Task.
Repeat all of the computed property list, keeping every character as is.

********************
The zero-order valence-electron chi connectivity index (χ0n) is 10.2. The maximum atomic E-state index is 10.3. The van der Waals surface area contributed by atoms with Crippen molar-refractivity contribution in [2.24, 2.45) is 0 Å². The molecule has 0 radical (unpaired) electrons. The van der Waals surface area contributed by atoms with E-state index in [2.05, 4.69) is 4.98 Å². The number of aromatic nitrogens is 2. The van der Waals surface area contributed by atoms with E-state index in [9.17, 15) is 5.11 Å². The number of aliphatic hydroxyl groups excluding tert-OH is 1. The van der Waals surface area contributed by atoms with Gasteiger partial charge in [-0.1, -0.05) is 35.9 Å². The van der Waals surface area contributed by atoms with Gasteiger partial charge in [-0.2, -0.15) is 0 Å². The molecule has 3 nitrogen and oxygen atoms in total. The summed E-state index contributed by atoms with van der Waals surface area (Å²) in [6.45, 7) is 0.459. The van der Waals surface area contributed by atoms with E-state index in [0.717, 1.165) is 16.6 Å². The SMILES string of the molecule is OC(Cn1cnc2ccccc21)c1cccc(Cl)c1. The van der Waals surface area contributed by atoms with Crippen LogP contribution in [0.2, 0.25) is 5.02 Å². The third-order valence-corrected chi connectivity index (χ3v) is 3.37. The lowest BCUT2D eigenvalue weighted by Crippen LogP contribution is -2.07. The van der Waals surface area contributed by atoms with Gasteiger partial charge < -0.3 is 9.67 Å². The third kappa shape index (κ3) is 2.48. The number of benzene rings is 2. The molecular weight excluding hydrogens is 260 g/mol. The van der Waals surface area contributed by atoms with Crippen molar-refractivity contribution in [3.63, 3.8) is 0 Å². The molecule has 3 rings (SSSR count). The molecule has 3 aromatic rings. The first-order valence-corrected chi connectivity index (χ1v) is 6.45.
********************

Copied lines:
The zero-order valence-electron chi connectivity index (χ0n) is 10.2. The maximum atomic E-state index is 10.3. The van der Waals surface area contributed by atoms with Crippen molar-refractivity contribution in [2.24, 2.45) is 0 Å². The molecule has 0 radical (unpaired) electrons. The van der Waals surface area contributed by atoms with E-state index in [2.05, 4.69) is 4.98 Å². The number of aromatic nitrogens is 2. The van der Waals surface area contributed by atoms with E-state index in [9.17, 15) is 5.11 Å². The number of aliphatic hydroxyl groups excluding tert-OH is 1. The van der Waals surface area contributed by atoms with Gasteiger partial charge in [-0.1, -0.05) is 35.9 Å². The van der Waals surface area contributed by atoms with Gasteiger partial charge in [-0.2, -0.15) is 0 Å². The molecule has 3 nitrogen and oxygen atoms in total. The summed E-state index contributed by atoms with van der Waals surface area (Å²) in [6.45, 7) is 0.459. The van der Waals surface area contributed by atoms with E-state index in [0.717, 1.165) is 16.6 Å². The SMILES string of the molecule is OC(Cn1cnc2ccccc21)c1cccc(Cl)c1. The van der Waals surface area contributed by atoms with Crippen LogP contribution in [0.2, 0.25) is 5.02 Å². The third-order valence-corrected chi connectivity index (χ3v) is 3.37. The lowest BCUT2D eigenvalue weighted by Crippen LogP contribution is -2.07. The van der Waals surface area contributed by atoms with Gasteiger partial charge < -0.3 is 9.67 Å². The third kappa shape index (κ3) is 2.48. The number of benzene rings is 2. The molecular weight excluding hydrogens is 260 g/mol. The van der Waals surface area contributed by atoms with Crippen molar-refractivity contribution in [3.63, 3.8) is 0 Å². The molecule has 3 rings (SSSR count). The molecule has 3 aromatic rings. The first-order valence-corrected chi connectivity index (χ1v) is 6.45.